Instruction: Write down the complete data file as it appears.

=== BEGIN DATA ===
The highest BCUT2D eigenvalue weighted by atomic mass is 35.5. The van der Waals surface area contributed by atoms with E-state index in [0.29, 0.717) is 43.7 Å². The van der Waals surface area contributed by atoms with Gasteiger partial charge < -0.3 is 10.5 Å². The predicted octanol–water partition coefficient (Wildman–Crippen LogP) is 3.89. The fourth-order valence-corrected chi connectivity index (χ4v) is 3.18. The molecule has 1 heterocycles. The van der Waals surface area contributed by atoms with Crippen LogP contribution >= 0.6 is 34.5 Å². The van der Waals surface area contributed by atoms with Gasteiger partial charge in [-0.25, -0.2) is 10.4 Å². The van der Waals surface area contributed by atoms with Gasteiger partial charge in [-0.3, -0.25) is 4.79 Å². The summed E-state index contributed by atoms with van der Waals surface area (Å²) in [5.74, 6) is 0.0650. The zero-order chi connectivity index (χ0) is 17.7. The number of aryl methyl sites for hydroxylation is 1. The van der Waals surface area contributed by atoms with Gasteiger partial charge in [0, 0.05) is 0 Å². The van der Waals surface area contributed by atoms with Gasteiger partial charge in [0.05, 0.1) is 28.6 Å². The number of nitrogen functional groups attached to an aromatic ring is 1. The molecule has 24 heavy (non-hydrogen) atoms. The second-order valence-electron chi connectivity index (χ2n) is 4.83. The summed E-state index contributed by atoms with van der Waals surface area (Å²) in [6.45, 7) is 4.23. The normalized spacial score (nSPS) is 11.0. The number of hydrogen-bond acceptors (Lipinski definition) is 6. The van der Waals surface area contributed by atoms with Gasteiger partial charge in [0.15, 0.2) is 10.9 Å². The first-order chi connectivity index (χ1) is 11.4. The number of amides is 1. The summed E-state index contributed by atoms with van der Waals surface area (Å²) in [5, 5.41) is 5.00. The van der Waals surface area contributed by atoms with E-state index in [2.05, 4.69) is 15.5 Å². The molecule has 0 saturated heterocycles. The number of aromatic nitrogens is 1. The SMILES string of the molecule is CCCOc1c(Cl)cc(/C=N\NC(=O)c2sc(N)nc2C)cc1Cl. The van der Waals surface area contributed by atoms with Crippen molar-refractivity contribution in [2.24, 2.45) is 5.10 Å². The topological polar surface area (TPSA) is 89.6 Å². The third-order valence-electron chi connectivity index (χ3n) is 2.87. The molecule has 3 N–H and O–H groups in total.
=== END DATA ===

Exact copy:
The highest BCUT2D eigenvalue weighted by atomic mass is 35.5. The van der Waals surface area contributed by atoms with E-state index in [0.29, 0.717) is 43.7 Å². The van der Waals surface area contributed by atoms with Gasteiger partial charge < -0.3 is 10.5 Å². The predicted octanol–water partition coefficient (Wildman–Crippen LogP) is 3.89. The fourth-order valence-corrected chi connectivity index (χ4v) is 3.18. The molecule has 1 heterocycles. The van der Waals surface area contributed by atoms with Crippen LogP contribution >= 0.6 is 34.5 Å². The van der Waals surface area contributed by atoms with Gasteiger partial charge in [-0.25, -0.2) is 10.4 Å². The van der Waals surface area contributed by atoms with Gasteiger partial charge in [-0.3, -0.25) is 4.79 Å². The summed E-state index contributed by atoms with van der Waals surface area (Å²) in [5.74, 6) is 0.0650. The zero-order chi connectivity index (χ0) is 17.7. The number of aryl methyl sites for hydroxylation is 1. The van der Waals surface area contributed by atoms with Gasteiger partial charge in [0, 0.05) is 0 Å². The van der Waals surface area contributed by atoms with Gasteiger partial charge in [0.05, 0.1) is 28.6 Å². The number of nitrogen functional groups attached to an aromatic ring is 1. The molecule has 24 heavy (non-hydrogen) atoms. The second-order valence-electron chi connectivity index (χ2n) is 4.83. The summed E-state index contributed by atoms with van der Waals surface area (Å²) in [6.45, 7) is 4.23. The normalized spacial score (nSPS) is 11.0. The number of hydrogen-bond acceptors (Lipinski definition) is 6. The van der Waals surface area contributed by atoms with Gasteiger partial charge in [0.15, 0.2) is 10.9 Å². The first-order chi connectivity index (χ1) is 11.4. The number of amides is 1. The summed E-state index contributed by atoms with van der Waals surface area (Å²) in [5, 5.41) is 5.00. The van der Waals surface area contributed by atoms with E-state index in [2.05, 4.69) is 15.5 Å². The molecule has 0 saturated heterocycles. The number of aromatic nitrogens is 1. The SMILES string of the molecule is CCCOc1c(Cl)cc(/C=N\NC(=O)c2sc(N)nc2C)cc1Cl. The van der Waals surface area contributed by atoms with Crippen molar-refractivity contribution in [2.24, 2.45) is 5.10 Å². The topological polar surface area (TPSA) is 89.6 Å². The third-order valence-electron chi connectivity index (χ3n) is 2.87. The molecule has 3 N–H and O–H groups in total.